Theories of Development Paper

Topics: Third World, First World, Second World Pages: 8 (2801 words) Published: August 12, 2008
This paper tries to explain why development projects experts who follow the modernization theory fail to implement and sustain development projects when they do not consult and involve project beneficiaries in the planning. At times, these projects even become a burden for beneficiary communities. External factors usually greatly influence development to the Third World. This paper suggests ways beneficiaries can participate in their projects. This paper will explain the origin of modernization theory, literature pertaining to the theory, and a case study of an Internet project in Sengerema, alternative perspectives on development in the Third World, as well as conclusions and recommendations. Literature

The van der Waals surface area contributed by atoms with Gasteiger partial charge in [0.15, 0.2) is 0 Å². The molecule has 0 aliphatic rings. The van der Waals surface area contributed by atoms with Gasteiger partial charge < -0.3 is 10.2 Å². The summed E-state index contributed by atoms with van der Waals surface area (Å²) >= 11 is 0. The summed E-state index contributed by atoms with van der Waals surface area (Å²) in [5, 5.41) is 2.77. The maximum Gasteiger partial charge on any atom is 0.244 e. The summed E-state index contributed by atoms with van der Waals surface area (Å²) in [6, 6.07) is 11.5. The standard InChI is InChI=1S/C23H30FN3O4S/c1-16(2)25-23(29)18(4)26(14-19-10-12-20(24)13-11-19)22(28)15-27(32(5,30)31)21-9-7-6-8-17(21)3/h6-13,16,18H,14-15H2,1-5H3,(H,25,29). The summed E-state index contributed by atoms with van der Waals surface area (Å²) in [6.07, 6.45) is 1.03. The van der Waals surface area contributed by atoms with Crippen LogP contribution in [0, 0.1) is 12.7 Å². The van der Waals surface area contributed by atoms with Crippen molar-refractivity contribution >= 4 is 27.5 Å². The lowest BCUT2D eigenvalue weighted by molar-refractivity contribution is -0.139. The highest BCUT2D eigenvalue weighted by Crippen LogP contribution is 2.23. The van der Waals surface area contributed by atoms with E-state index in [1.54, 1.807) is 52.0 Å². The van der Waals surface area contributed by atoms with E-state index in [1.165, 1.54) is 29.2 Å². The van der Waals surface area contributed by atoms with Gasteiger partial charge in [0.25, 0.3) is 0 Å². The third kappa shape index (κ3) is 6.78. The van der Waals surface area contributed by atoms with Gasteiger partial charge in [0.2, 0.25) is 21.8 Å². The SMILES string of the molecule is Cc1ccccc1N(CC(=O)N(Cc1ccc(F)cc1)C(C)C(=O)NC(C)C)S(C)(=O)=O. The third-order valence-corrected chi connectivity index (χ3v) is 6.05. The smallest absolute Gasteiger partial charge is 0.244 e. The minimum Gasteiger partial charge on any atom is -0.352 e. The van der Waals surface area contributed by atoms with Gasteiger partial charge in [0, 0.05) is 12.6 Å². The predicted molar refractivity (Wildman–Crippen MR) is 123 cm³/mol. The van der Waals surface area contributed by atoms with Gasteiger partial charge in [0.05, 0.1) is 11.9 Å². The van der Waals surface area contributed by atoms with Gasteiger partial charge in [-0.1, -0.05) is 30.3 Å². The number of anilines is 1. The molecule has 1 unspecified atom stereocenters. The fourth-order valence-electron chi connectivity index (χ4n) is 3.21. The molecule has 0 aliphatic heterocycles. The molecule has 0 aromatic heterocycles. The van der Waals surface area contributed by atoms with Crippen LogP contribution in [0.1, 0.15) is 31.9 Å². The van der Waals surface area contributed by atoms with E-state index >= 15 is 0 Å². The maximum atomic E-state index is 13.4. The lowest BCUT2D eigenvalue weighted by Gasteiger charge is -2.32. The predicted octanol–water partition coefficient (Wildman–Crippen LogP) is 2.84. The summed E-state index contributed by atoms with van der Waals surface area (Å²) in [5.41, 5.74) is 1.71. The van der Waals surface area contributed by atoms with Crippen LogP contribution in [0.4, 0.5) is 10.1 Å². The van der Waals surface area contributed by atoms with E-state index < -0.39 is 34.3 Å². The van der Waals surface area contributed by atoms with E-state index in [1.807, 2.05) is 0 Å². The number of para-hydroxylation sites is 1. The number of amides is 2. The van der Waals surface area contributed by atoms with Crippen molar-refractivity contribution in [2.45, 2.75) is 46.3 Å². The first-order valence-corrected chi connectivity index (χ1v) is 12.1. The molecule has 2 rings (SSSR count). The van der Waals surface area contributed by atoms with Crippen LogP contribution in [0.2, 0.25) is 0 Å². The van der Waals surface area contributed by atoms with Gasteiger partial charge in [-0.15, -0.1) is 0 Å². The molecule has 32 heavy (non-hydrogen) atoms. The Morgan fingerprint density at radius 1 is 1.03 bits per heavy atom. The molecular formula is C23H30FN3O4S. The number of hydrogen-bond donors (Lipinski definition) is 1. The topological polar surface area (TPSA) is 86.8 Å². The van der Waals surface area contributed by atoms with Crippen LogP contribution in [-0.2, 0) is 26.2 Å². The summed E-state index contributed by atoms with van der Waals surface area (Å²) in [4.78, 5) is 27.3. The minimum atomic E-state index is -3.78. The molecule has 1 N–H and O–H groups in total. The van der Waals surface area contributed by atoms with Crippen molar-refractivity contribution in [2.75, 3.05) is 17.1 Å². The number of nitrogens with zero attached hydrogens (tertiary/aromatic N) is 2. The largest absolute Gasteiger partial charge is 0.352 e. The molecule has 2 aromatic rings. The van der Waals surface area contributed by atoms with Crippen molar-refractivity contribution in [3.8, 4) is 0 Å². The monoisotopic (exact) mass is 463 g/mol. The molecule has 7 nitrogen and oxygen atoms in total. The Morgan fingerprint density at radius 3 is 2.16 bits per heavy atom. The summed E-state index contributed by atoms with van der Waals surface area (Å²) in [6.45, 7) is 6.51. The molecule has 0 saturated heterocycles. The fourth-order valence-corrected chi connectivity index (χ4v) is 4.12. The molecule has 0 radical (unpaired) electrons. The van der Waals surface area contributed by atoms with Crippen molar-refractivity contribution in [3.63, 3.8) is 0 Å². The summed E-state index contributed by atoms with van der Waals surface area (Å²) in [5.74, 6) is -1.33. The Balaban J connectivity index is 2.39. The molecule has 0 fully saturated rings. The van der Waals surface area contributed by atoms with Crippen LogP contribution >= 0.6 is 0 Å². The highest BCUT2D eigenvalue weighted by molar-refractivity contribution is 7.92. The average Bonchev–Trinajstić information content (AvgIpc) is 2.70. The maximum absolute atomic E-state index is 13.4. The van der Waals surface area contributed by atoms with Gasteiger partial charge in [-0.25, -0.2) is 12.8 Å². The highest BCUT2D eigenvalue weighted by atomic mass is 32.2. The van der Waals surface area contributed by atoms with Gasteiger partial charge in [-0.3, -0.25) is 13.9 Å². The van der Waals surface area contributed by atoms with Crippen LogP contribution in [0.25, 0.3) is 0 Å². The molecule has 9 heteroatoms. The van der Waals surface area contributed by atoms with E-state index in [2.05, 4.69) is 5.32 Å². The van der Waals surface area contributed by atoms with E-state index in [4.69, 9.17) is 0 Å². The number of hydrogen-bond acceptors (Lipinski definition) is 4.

The origin of modernization theory can be traced to developments after the Second World War. At that time, the Third World had also emerged. At that time, there was a Cold War period; so in order for the US to prevent Third World countries from becoming socialist, the US introduced modernization theory to combat the socialism influence from the former USSR. So, the modernization theory was the result of the US’ effort to prevent the spread of socialism (Hague, 1999). In that period, American graduate students and social scientists shifted their interest on issues like cultural change, economic development, social change and political stability to the Third World. However, all in all the modernization theory carries the ideas of Western advancement and development which usually are keys to examine and determine the political, cultural, social and psychological realities of Third World countries (Hague, 1999). Consequently, modernization theory is often utilized to explain the past experiences and the current features of Western nations. Often modernization theory has been compared with Westernization. Therefore, modernization theory was for US interest and not to help the Third World to become developed. Some scholars have attempted to explain the theory of modernization, but most of them attempt to explain that it is a transformation from traditional ways of life to modernity. Modernization is the social course of action where the economy is an element for development, while others say modernization is a process of social change, culturally, economic and socially ( Lerner, 1967). For that reason, theories of modernization are basically for the transformation of a society, especially by introducing modern technology. Since modernization theorists usually have Western thinking about development, Westerners view development from their own perspective and impose this perspective on others. When they implement it, they usually think that if modernization theory succeeds in one part of the world, it may also work in other countries. Hague (1999) observed it and said the foundation of the modernization theory stems from the theory of neo-classical economy; and that it is for the economy of capitalist development. The modernization perspective is that the Western model of economic growth can be used and applied in other countries. For that reason, they try to introduce modern technology in projects at the local level and try to influence people to use modern technology. At the same time, the experts of modernization theory advise Third World government officials for macro-level and aid organization to pressure them to set aside human services and education for economic growth. In that scenario, modernization theory is a top down approach because experts have their own ideas of development in Third World countries. They suggest it should be the same as in Western countries. Therefore, they want to guide, advice, and persuade people from the Third World about the benefits they will gain from that modern technology. However, Third World people have their own priorities for their development. For that reason, usually experts do not involve potential beneficiaries in the plan or project, which is why some projects...
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